Forecast projects BSHS to reach capacity in 2009-2010 school year
The Bonner Springs-Edwardsville School Board got a glimpse of the future at its Monday night meeting.
The board heard a presentation by Robert Schwartz, of RSP Associates, on population trends and enrollment numbers. The report was commissioned to help determine when and where schools should be built.
The biggest news in Schwartz's report was that Bonner Springs High School would likely hit 100 percent enrollment capacity - 825 students - in the 2009-2010 school year.
The district had been planning on a new middle school as the next immediate building construction needed, but Schwartz's analysis shows Clark Middle School's enrollment capacity to probably be sufficient until at least the 2011-2012 school year.
Other data in the report included a significant increase in enrollment numbers for sixth-graders this school year over the number of fifth-graders in the 2006-2007 school year. Schwartz had no explanation for the fact, although the decrease in numbers of the kindergarten students to first-grade students in the same years he said could be explained by parents enrolling their children in private schools after their kindergarten year.
In five years, the midpoint projection for the district - as opposed to the high-end or low-end projections - shows a total district enrollment of 2,972 students, which is an increase of more than 500 students over the current total of 2,425.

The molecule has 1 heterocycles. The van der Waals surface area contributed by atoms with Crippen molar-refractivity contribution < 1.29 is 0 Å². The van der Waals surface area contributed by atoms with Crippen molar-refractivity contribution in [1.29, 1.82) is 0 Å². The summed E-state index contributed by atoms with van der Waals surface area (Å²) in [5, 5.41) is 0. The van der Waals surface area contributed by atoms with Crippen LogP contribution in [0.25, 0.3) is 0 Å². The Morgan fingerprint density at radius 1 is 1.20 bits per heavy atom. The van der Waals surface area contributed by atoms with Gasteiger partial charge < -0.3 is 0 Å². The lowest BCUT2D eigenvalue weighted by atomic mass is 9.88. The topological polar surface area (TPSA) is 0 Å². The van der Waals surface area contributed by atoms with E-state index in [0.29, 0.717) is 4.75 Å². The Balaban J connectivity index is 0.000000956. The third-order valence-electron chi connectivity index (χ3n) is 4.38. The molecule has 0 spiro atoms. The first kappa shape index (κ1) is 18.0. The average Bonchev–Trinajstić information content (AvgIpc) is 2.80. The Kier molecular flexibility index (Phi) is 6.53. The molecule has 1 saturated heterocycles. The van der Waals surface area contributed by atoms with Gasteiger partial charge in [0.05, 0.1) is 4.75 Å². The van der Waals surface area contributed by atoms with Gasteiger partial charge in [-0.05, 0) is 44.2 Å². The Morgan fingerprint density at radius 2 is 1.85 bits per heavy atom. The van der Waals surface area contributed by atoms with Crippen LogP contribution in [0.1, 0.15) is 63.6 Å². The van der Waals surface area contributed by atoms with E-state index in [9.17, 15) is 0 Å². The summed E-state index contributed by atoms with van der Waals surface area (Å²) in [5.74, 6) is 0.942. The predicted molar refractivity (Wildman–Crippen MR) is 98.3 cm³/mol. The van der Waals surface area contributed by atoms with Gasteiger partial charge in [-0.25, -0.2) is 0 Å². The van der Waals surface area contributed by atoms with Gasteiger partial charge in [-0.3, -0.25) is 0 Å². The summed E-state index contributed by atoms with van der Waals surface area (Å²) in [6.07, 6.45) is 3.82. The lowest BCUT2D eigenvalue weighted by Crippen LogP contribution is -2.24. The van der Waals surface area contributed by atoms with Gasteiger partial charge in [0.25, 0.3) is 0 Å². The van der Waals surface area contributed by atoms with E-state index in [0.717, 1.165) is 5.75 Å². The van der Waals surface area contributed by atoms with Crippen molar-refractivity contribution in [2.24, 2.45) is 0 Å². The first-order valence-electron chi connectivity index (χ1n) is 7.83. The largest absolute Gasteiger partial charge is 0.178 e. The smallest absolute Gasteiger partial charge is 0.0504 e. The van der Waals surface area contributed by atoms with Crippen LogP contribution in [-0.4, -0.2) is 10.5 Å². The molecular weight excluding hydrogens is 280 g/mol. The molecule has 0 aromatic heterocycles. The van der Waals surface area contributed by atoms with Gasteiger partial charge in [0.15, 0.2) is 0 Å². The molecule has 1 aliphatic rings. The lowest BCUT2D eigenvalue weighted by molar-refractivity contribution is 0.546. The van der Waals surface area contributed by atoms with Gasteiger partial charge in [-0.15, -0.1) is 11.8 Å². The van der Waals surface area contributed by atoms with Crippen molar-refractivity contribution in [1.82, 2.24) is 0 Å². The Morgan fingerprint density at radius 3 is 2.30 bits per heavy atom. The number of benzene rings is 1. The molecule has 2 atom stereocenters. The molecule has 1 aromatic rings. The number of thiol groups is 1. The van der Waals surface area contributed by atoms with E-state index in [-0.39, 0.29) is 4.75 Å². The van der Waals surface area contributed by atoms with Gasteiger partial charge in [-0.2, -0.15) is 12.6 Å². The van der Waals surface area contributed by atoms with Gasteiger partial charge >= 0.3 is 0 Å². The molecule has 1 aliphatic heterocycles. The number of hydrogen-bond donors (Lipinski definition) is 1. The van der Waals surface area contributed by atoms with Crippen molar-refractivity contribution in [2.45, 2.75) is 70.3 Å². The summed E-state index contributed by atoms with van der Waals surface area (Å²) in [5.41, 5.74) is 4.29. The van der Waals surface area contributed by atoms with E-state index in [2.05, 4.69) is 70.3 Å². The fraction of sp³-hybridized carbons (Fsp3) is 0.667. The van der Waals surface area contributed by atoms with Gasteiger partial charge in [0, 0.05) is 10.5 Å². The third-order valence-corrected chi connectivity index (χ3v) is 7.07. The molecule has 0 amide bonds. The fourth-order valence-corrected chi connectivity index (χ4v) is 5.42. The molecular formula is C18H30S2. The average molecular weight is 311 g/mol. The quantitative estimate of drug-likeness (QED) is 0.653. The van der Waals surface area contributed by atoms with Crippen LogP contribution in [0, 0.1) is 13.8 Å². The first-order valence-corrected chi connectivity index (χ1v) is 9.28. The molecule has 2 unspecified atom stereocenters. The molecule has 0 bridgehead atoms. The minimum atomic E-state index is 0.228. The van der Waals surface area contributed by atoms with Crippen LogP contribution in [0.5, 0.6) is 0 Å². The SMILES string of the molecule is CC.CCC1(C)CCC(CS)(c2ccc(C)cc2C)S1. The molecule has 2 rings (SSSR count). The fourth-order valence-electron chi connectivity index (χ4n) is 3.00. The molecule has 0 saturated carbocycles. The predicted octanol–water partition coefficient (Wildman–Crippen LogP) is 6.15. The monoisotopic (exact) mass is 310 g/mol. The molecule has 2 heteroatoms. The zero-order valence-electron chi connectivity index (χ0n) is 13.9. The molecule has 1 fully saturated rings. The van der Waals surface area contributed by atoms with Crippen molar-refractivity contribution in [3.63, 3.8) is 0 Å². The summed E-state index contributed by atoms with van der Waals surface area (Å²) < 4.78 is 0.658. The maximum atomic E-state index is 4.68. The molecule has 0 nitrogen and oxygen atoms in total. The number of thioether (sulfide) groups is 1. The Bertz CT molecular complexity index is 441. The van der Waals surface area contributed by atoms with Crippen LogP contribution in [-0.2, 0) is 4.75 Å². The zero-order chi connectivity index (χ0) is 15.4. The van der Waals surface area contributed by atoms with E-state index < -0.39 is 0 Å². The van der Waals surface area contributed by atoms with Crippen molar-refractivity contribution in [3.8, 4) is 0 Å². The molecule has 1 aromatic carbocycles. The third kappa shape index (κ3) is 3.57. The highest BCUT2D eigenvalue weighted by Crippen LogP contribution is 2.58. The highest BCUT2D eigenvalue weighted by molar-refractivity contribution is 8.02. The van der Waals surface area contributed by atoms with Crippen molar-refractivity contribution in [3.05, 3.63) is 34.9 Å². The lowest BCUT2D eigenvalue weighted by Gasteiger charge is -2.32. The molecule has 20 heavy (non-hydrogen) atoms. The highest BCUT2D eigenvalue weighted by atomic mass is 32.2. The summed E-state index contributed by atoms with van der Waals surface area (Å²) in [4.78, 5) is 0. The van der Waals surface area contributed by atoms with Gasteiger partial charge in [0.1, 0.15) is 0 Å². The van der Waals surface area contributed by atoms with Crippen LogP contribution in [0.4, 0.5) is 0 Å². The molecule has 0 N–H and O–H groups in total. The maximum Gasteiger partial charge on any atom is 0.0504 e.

Superintendent Robert Van Maren said the district had some "wiggle room" of about 40 students and that there were a couple of other mediating factors that would allow the district some time to decide whether or what kind of a new high school building would be needed and when.
There are four or five rooms used for computer labs, for example, in which space could be freed up, Van Maren said.
"In the next two years we're probably going to move to some kind of computing device" that students could carry around, Van Maren said, though he emphasized that didn't necessarily mean a laptop computer.
Also, Van Maren said, the district had other options, including reconfiguring which grades are housed in each building and creating a nontraditional high school, where "not all the kids are there all the time."
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